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Amruthmagazine FEB 2006

Amruthmagazine FEB 2006

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Published by AMRUTHMAGAZINE
AYURVEDA HEALTH MAGAZINE FOR YOU
AYURVEDA HEALTH MAGAZINE FOR YOU

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Published by: AMRUTHMAGAZINE on Jun 25, 2010
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01/26/2013

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Heritage Amruth February 2006
Contents
Cover Story
Do not scoff that cough
RemediesMyriads of MigraineHealthAlluring AllergiesHealth scopeWant to quit smoking?Inhale HerbsCareEvery breath you takeNutritionRice: to polish ornot to polishUnani PageCommon ColdAmruth VaidyaDrive AwayYour Doubts
17
GardeningInvincible Vasa
253439
Respiratory problems are the most encountered illness and there maybe hardly any person who has not suffered from respiratory problemsin his lifetime. Although there is no clear mention of chemicals or gasesinvolved in the act of respiration, Ayurveda has described respirationvery poetically and metaphorically. It reiterates the significance ofrespiration to sustenance of life forms.
WisdomCover your coughConsumer AwarenessDoes your coughsyrup really work?
1511
5
31323
TrendsOrganic Food- is it allhype and no health?ExperiencesHow I learnt tomanage my asthma
282731
Health is the thing that makes youfeel that now is the best time of theyear.”
1
ProductsHaridra Khandam
37
Children PageRaami and Shaami playwith Indian Borage
19
 
Heritage Amruth February 2006
Darshan Shankar
Managing Editor
EDITORIAL
2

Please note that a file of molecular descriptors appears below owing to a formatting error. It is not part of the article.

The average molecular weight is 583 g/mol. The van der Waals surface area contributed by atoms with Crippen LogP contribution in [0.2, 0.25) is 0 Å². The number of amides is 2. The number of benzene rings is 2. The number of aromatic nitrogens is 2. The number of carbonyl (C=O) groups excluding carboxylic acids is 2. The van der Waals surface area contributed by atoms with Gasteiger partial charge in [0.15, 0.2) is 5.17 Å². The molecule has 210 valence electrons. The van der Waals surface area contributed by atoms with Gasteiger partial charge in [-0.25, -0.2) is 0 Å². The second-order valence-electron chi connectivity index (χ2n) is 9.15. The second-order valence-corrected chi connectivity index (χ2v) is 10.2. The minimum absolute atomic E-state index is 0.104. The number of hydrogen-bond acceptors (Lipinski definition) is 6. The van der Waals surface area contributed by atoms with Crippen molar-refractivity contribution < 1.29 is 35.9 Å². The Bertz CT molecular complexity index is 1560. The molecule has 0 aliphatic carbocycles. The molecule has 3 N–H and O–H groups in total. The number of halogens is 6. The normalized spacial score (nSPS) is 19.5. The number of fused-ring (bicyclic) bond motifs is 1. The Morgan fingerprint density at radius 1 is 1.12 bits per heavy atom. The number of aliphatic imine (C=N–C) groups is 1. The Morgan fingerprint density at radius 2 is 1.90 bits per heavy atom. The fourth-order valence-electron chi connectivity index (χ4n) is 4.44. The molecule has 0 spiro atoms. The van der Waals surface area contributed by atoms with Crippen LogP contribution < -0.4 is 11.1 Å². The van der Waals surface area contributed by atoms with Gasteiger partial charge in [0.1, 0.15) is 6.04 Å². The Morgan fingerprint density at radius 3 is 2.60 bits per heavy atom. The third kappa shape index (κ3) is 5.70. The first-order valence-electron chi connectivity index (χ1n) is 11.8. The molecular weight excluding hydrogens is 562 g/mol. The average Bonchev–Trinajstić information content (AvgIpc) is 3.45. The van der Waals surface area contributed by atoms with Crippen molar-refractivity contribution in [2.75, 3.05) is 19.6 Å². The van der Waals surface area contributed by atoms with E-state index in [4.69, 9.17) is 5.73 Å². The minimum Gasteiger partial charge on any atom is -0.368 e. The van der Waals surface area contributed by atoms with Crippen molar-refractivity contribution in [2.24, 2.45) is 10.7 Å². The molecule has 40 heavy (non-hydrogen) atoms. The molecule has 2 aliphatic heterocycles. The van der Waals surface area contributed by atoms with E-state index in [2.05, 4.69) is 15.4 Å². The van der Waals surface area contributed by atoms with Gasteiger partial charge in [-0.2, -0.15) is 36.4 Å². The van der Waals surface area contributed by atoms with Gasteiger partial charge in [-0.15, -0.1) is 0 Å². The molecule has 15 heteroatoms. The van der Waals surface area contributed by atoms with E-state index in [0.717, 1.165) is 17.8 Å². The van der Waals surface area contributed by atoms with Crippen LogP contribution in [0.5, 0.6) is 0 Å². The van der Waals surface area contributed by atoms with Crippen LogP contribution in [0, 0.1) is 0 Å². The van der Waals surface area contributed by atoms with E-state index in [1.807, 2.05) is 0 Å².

It is difficult to correlate Ayurveda’s understanding of theworking of the respiratory system with the modern dayunderstanding of the subject. The lung (Kloman) as an organ iswell known in Ayurveda. With the aid of modern technology,western biomedicine has evidently gained a superior structuralunderstanding of the respiratory system as compared to thetraditional health sciences. However the main differencein the perspectives of the two knowledge systems is not onaccount of the differences in their structural understanding ofthe respiratory system but because of their radically differingunderstanding of the physiology of the respiratory system.In Ayurveda, the physiological activity of the respiratory systemis understood in terms of the functions of, what is technicallycalled, the pranavaha shrotas. In the pranavaha shrotas fivekinds of inter-related physiological forces act viz., pranavayu,vyan vayu, udan vayu, saman vayu and apana vayu. Thediagnosis of respiratory diseases is therefore understood interms of investigating the nature of imbalance that has occurredin the working of these forces. Furthermore the Ayurvedicdiagnosis of respiratory diseases is rooted in a systemic frame.It diagnoses respiratory disorders not in terms of infectionscaused by invasions of different kinds of microorganisms butrather in terms of the nature of the systemic imbalance that isaffected due to the respiratory disease.Let me give you an example: as per Ayurvedic physiology, therespiratory system is known to be influenced by the state ofmind, the quality of metabolism and also by the excretoryfunctions. Thus mental tensions may give rise to certainrespiratory diseases like asthma because the pranvayu, whichis one of the physiological forces acting in the pranavahashrotas, gets disturbed. The pranvayu is situated in the headregion and is responsible for intellect, sense organs functionslike exhalation, sneezing, gulping and spitting. Hence inthis aetiology of asthma, yoga therapy (pranayama) may beeffective in addressing this kind of respiratory disorder. Sincethe disturbance of the pranavayu also affects the metabolism(samana vayu) and the impaired metabolism in turn causesconstipation (apana vayu), along with pranayama, one wouldalso need to take appropriate herbal remedies for improvingthe metabolism (agni) and getting rid of constipation. Tomodern medical science this kind of physiological logic thatguides Ayurvedic therapeutics of respiratory diseases mayappear to be bizarre.In the context of such differences, it is not necessary to judgewhether Ayurvedic or modern physiology is more correct. Abalanced understanding would suggest that in different healthsciences there are different scientific ways of diagnosing thehealth of living beings and that all these ways may constitutevalid strategies of diagnosis. In the modern physical sciences,for instance, there are huge differences in the Newtonian view,from the quantum view and the viewpoint that informs fieldtheories. They are however all seen to be valid within their owndomains.Indeed Ayurveda does competently and successfully managerespiratory diseases within acceptable limitations. Ayurveda haslisted diseases of the respiratory system like kasa (coughs), svasa(asthma), peenasa (rhinitis), rajayakshma (tuberculosis) causedby systemic imbalances and diseases like kshata kshaya (causedby external injury or structural defects). Safe and effectivetreatments are available for these respiratory diseases.It would be shortsightedness to ignore the indigenousunderstanding of the respiratory system merely becauseit is from a different viewpoint. In one sense the differentphysiological and aetological understanding of respiratorydisorders should be viewed as ‘out of the box’ thinking bywestern physicians and likewise by their Ayurvedic counterparts.Their contemporary relevance should be assessed by theirstrengths and limitations in management of various respiratorydiseases that inflict humankind today including their advice onpreventive and promotive health.